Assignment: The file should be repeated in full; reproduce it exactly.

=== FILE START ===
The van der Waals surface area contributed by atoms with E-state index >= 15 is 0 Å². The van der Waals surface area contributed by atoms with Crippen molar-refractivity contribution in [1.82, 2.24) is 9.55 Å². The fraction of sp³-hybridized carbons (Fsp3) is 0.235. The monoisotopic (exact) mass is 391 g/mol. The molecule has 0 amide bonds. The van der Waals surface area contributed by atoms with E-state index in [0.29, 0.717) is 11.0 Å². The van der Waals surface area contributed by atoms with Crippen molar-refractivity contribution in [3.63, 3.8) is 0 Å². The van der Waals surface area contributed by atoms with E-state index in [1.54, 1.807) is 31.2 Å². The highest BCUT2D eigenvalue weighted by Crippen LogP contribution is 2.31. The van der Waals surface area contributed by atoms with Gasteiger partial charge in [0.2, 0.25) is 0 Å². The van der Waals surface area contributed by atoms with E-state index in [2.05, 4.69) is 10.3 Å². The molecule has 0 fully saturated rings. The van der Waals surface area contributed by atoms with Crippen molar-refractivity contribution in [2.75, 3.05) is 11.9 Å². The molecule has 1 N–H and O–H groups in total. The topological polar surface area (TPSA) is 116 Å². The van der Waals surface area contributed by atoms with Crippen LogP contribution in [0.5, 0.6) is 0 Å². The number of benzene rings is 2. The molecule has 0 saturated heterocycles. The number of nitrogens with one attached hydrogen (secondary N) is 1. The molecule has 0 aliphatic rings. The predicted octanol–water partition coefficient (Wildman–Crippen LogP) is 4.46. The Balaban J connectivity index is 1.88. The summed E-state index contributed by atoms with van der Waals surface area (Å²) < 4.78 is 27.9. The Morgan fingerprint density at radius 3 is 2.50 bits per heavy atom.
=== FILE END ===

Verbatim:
The van der Waals surface area contributed by atoms with E-state index >= 15 is 0 Å². The van der Waals surface area contributed by atoms with Crippen molar-refractivity contribution in [1.82, 2.24) is 9.55 Å². The fraction of sp³-hybridized carbons (Fsp3) is 0.235. The monoisotopic (exact) mass is 391 g/mol. The molecule has 0 amide bonds. The van der Waals surface area contributed by atoms with E-state index in [0.29, 0.717) is 11.0 Å². The van der Waals surface area contributed by atoms with Crippen molar-refractivity contribution in [3.63, 3.8) is 0 Å². The van der Waals surface area contributed by atoms with E-state index in [1.54, 1.807) is 31.2 Å². The highest BCUT2D eigenvalue weighted by Crippen LogP contribution is 2.31. The van der Waals surface area contributed by atoms with Gasteiger partial charge in [0.2, 0.25) is 0 Å². The van der Waals surface area contributed by atoms with E-state index in [2.05, 4.69) is 10.3 Å². The molecule has 0 fully saturated rings. The van der Waals surface area contributed by atoms with Crippen molar-refractivity contribution in [2.75, 3.05) is 11.9 Å². The molecule has 1 N–H and O–H groups in total. The topological polar surface area (TPSA) is 116 Å². The van der Waals surface area contributed by atoms with Crippen LogP contribution in [0.5, 0.6) is 0 Å². The number of benzene rings is 2. The molecule has 0 saturated heterocycles. The number of nitrogens with one attached hydrogen (secondary N) is 1. The molecule has 0 aliphatic rings. The predicted octanol–water partition coefficient (Wildman–Crippen LogP) is 4.46. The Balaban J connectivity index is 1.88. The summed E-state index contributed by atoms with van der Waals surface area (Å²) < 4.78 is 27.9. The Morgan fingerprint density at radius 3 is 2.50 bits per heavy atom.